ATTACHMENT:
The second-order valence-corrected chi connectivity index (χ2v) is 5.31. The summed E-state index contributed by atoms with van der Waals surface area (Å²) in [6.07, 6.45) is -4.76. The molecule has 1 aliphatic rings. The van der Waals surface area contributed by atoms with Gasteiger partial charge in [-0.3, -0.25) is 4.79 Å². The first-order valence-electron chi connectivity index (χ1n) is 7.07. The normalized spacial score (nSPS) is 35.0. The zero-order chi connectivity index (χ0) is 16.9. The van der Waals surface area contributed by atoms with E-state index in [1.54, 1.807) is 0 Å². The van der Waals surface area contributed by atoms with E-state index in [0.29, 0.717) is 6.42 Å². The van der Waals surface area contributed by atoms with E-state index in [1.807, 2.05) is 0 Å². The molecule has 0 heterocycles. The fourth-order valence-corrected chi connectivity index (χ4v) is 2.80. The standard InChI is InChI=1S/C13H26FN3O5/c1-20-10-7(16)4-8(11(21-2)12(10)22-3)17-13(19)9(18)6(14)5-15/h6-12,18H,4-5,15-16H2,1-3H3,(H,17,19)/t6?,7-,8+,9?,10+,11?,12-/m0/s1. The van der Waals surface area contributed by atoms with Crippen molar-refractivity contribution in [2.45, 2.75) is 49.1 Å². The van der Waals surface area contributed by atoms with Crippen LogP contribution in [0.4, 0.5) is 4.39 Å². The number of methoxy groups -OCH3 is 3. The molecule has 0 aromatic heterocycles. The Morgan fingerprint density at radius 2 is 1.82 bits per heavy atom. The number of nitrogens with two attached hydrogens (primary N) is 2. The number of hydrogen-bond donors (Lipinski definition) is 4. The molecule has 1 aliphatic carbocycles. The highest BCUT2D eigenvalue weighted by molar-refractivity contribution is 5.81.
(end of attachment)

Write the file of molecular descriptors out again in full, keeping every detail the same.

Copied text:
The second-order valence-corrected chi connectivity index (χ2v) is 5.31. The summed E-state index contributed by atoms with van der Waals surface area (Å²) in [6.07, 6.45) is -4.76. The molecule has 1 aliphatic rings. The van der Waals surface area contributed by atoms with Gasteiger partial charge in [-0.3, -0.25) is 4.79 Å². The first-order valence-electron chi connectivity index (χ1n) is 7.07. The normalized spacial score (nSPS) is 35.0. The zero-order chi connectivity index (χ0) is 16.9. The van der Waals surface area contributed by atoms with E-state index in [1.54, 1.807) is 0 Å². The van der Waals surface area contributed by atoms with E-state index in [0.29, 0.717) is 6.42 Å². The van der Waals surface area contributed by atoms with E-state index in [1.807, 2.05) is 0 Å². The molecule has 0 heterocycles. The fourth-order valence-corrected chi connectivity index (χ4v) is 2.80. The standard InChI is InChI=1S/C13H26FN3O5/c1-20-10-7(16)4-8(11(21-2)12(10)22-3)17-13(19)9(18)6(14)5-15/h6-12,18H,4-5,15-16H2,1-3H3,(H,17,19)/t6?,7-,8+,9?,10+,11?,12-/m0/s1. The van der Waals surface area contributed by atoms with Crippen molar-refractivity contribution in [2.45, 2.75) is 49.1 Å². The van der Waals surface area contributed by atoms with Crippen LogP contribution in [0.4, 0.5) is 4.39 Å². The number of methoxy groups -OCH3 is 3. The molecule has 0 aromatic heterocycles. The Morgan fingerprint density at radius 2 is 1.82 bits per heavy atom. The number of nitrogens with two attached hydrogens (primary N) is 2. The number of hydrogen-bond donors (Lipinski definition) is 4. The molecule has 1 aliphatic carbocycles. The highest BCUT2D eigenvalue weighted by molar-refractivity contribution is 5.81.